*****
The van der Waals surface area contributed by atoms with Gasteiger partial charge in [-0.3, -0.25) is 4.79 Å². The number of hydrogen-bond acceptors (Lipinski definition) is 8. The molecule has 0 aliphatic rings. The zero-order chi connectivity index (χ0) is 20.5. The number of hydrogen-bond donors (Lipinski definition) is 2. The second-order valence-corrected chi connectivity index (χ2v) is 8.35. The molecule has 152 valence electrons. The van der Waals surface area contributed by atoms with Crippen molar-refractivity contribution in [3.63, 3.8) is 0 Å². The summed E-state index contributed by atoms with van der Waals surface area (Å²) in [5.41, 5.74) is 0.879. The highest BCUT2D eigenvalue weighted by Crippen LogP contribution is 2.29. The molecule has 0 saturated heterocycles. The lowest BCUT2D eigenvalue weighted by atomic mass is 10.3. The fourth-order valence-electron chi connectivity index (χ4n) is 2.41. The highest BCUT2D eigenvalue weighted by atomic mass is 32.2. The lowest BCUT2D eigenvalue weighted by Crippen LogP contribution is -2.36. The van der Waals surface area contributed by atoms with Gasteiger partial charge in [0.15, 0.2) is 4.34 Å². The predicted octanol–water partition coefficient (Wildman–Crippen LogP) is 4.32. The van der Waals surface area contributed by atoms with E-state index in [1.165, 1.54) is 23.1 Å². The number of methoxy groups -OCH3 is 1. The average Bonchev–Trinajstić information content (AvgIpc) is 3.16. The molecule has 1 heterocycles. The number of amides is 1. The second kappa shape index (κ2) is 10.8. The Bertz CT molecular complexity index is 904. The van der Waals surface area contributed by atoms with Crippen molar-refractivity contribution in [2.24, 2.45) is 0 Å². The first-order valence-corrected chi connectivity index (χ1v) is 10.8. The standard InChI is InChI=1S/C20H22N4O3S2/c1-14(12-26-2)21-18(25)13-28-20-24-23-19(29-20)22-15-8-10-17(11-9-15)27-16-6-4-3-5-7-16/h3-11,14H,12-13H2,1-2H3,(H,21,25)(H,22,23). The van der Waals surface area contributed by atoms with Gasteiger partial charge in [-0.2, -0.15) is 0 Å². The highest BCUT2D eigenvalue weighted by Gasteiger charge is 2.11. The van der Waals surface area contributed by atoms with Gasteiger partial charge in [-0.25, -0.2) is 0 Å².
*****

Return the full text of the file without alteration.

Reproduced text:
The van der Waals surface area contributed by atoms with Gasteiger partial charge in [-0.3, -0.25) is 4.79 Å². The number of hydrogen-bond acceptors (Lipinski definition) is 8. The molecule has 0 aliphatic rings. The zero-order chi connectivity index (χ0) is 20.5. The number of hydrogen-bond donors (Lipinski definition) is 2. The second-order valence-corrected chi connectivity index (χ2v) is 8.35. The molecule has 152 valence electrons. The van der Waals surface area contributed by atoms with Crippen molar-refractivity contribution in [3.63, 3.8) is 0 Å². The summed E-state index contributed by atoms with van der Waals surface area (Å²) in [5.41, 5.74) is 0.879. The highest BCUT2D eigenvalue weighted by Crippen LogP contribution is 2.29. The molecule has 0 saturated heterocycles. The lowest BCUT2D eigenvalue weighted by atomic mass is 10.3. The fourth-order valence-electron chi connectivity index (χ4n) is 2.41. The highest BCUT2D eigenvalue weighted by atomic mass is 32.2. The lowest BCUT2D eigenvalue weighted by Crippen LogP contribution is -2.36. The van der Waals surface area contributed by atoms with Gasteiger partial charge in [0.15, 0.2) is 4.34 Å². The predicted octanol–water partition coefficient (Wildman–Crippen LogP) is 4.32. The van der Waals surface area contributed by atoms with E-state index in [1.165, 1.54) is 23.1 Å². The number of methoxy groups -OCH3 is 1. The average Bonchev–Trinajstić information content (AvgIpc) is 3.16. The molecule has 1 heterocycles. The number of amides is 1. The second kappa shape index (κ2) is 10.8. The Bertz CT molecular complexity index is 904. The van der Waals surface area contributed by atoms with Crippen molar-refractivity contribution in [2.24, 2.45) is 0 Å². The first-order valence-corrected chi connectivity index (χ1v) is 10.8. The standard InChI is InChI=1S/C20H22N4O3S2/c1-14(12-26-2)21-18(25)13-28-20-24-23-19(29-20)22-15-8-10-17(11-9-15)27-16-6-4-3-5-7-16/h3-11,14H,12-13H2,1-2H3,(H,21,25)(H,22,23). The van der Waals surface area contributed by atoms with Gasteiger partial charge in [-0.2, -0.15) is 0 Å². The highest BCUT2D eigenvalue weighted by Gasteiger charge is 2.11. The van der Waals surface area contributed by atoms with Gasteiger partial charge in [-0.25, -0.2) is 0 Å².